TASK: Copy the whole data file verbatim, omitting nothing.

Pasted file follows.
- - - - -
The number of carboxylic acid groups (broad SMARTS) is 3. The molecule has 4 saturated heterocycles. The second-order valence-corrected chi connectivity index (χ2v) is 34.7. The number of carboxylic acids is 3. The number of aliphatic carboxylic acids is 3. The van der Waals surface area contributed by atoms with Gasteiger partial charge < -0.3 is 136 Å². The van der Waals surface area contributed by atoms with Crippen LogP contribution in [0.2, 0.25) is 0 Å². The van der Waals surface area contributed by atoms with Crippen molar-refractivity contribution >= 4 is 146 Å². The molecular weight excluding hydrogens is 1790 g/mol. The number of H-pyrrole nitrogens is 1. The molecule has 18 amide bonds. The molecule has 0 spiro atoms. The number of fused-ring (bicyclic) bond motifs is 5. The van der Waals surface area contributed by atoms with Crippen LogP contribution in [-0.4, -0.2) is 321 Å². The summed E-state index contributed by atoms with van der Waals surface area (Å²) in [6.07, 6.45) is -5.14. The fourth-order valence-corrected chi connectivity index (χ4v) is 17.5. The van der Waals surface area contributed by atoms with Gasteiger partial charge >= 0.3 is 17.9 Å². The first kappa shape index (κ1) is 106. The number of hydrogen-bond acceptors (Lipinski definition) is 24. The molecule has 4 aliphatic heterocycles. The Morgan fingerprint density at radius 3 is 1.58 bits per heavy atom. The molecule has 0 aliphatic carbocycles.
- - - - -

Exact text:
The number of carboxylic acid groups (broad SMARTS) is 3. The molecule has 4 saturated heterocycles. The second-order valence-corrected chi connectivity index (χ2v) is 34.7. The number of carboxylic acids is 3. The number of aliphatic carboxylic acids is 3. The van der Waals surface area contributed by atoms with Gasteiger partial charge < -0.3 is 136 Å². The van der Waals surface area contributed by atoms with Crippen LogP contribution in [0.2, 0.25) is 0 Å². The van der Waals surface area contributed by atoms with Crippen molar-refractivity contribution >= 4 is 146 Å². The molecular weight excluding hydrogens is 1790 g/mol. The number of H-pyrrole nitrogens is 1. The molecule has 18 amide bonds. The molecule has 0 spiro atoms. The number of fused-ring (bicyclic) bond motifs is 5. The van der Waals surface area contributed by atoms with Crippen LogP contribution in [-0.4, -0.2) is 321 Å². The summed E-state index contributed by atoms with van der Waals surface area (Å²) in [6.07, 6.45) is -5.14. The fourth-order valence-corrected chi connectivity index (χ4v) is 17.5. The van der Waals surface area contributed by atoms with Gasteiger partial charge >= 0.3 is 17.9 Å². The first kappa shape index (κ1) is 106. The number of hydrogen-bond acceptors (Lipinski definition) is 24. The molecule has 4 aliphatic heterocycles. The Morgan fingerprint density at radius 3 is 1.58 bits per heavy atom. The molecule has 0 aliphatic carbocycles.